Challenging Conditions For Supercross Restart in Salt Lake City


What made the highly anticipated return of AMA Supercross this past weekend in Salt Lake City, Utah, different for so many riders?


After convincingly winning the 450cc main event at Rice-Eccles Stadium, series points leader Eli Tomac (Kawasaki) described the various factors that made this race uniquely challenging.

“The track got really slick at the end [of the main]—lots of dust flying and hunting for traction," said Tomac, still sweating from his effort. 

An empty stadium also made Round 11 unusual.

“You had to tell yourself this is real," Tomac said. "It kind of felt like practice. So, that’s what I really had to focus on. Like, 'Man, this really means something right now.'

"We kind of call it the gladiator effect when we’re in front of the crowd—the lights, the noise, the music getting you fired up before the gate drop. That’s what we were missing."


Tomac wasn’t the only rider adapting to a new reality in the wake of the coronavirus pandemic. Fellow championship rivals Ken Roczen (Honda) and Cooper Webb (KTM) admitted they felt out of their element, too.

“We hardly ever race in conditions like they were today, except maybe in Vegas every now and then," said Roczen, third in the main event and second overall in points. "I’ve never ridden a Supercross track that short—or that fast, I should say.” 

Webb, second in the main and third overall in points, agreed this was an unusual event in nearly every way.

It was real warm today, windy," Webb said. "We knew it was going to be dry, but it was a tough main event. It seemed like probably the driest one I’ve ever raced. I’d say the weirdest thing was no fans. On the gate and all day, getting ready for practice, you could hear a pin drop.”


Temperatures hovered around 90 degrees and, when coupled with the dust, wind, low humidity and 4,600 feet of elevation, conditions were challenging.

The machines suffered, too. "Once the bikes get a little hot, they lose a bit more power," Roczen said. "Our bikes are so powerful at lower altitude, it's not [usually] significant, but at [higher] altitude, you notice it even more."

The riders hadn't raced for several months, and it's virtually impossible to replicate top-level competition at a practice track.

But cream always rises to the top. The fastest, most consistent racers end up at the front one way or another, and that’s exactly what television viewers saw on Sunday afternoon.


Tomac started a bit slowly, but, after feeling out the track surface and his competitors, he was unstoppable. He will take the red plate into Round 12 on Wednesday.

"It was getting so bad and so dry that, like Cooper said, it was such a fine line of pushing and not pushing," Roczen said.

There were rhythm combinations, he noted, that were nearly impossible late in the race, and, in Roczen's case, that led to a spectacular save on the last lap.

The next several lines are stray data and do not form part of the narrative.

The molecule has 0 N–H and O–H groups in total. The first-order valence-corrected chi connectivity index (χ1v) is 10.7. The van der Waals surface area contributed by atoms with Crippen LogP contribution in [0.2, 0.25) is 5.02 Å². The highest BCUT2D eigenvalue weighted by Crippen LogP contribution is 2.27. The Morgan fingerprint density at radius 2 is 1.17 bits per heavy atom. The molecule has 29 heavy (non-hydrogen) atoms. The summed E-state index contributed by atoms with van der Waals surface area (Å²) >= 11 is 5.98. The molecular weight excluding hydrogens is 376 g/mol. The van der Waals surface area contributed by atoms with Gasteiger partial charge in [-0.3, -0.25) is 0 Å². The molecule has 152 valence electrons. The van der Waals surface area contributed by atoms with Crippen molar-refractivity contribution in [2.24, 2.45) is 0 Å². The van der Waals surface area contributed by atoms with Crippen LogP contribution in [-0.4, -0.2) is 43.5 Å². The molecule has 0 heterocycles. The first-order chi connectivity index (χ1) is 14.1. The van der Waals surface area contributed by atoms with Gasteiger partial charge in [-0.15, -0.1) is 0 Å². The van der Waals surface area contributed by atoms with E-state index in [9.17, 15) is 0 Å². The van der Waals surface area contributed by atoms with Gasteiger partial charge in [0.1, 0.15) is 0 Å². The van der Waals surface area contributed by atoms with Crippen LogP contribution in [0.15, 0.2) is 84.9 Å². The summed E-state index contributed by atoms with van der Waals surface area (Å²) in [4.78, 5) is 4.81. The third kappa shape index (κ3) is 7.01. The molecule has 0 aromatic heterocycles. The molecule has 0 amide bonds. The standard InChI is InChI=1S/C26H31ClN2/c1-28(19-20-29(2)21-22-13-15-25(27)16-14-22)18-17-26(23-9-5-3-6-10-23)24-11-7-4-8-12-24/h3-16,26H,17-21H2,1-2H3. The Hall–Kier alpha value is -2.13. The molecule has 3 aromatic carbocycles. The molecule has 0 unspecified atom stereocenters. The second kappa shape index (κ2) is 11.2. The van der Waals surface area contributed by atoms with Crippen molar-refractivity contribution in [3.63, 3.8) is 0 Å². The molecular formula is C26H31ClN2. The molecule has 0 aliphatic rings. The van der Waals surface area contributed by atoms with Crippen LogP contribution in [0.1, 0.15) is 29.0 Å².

If the drama surrounding the event wasn’t enough, mayhem on the opening lap of the 450cc main had many of the top riders standing at attention.

Crowd favorite Adam Cianciarulo “squirreled out,” as he put it, crashing directly in front of the championship front-runners. Tomac narrowly missed his factory Kawasaki teammate, and Webb squarely hit Cianciarulo in the neck/upper back region.


The following day, Cianciarulo posted an update on his social media. Though sore, he will attempt to be on the starting line Wednesday for Round 12.

“It was pretty painful at the moment," Cianciarulo said. "I didn’t have it in me to finish, but I got checked out and all is well—nothing broken."

This is also good news for Tomac. Under normal conditions, Cianciarulo would be capable of putting himself into the middle of the championship points battle.


Shane McElrath didn’t seem to be bothered by any of the drama. Second in 250cc points heading into Round 11, the North Carolina resident knew he needed a win to stay in the title hunt with championship leader Chase Sexton, and McElrath appeared to do that with relative ease. 

McElrath clicked off one perfect lap after another perfect lap to pull three points closer to Geico Honda-mounted defending champ Sexton, and he was humble in his victory speech.

“I want to honor the Monster Energy Star Racing Team," McElrath said. "They want to win, they’re competitive and I feel like I fit right in there.”


With six rounds left in the 2020 AMA Supercross Championship, the pressure is high. Tomac's 8-point lead over Roczen, for example, could vanish with one mistake.

Success in the remaining six rounds may depend on how “tough” a rider is in such trying situations.

Both the 450cc and 250cc title chases are very much up in the air and, with the intensity of the schedule over the next couple of weeks, race fans worldwide will surely get their fill of drama and excitement.


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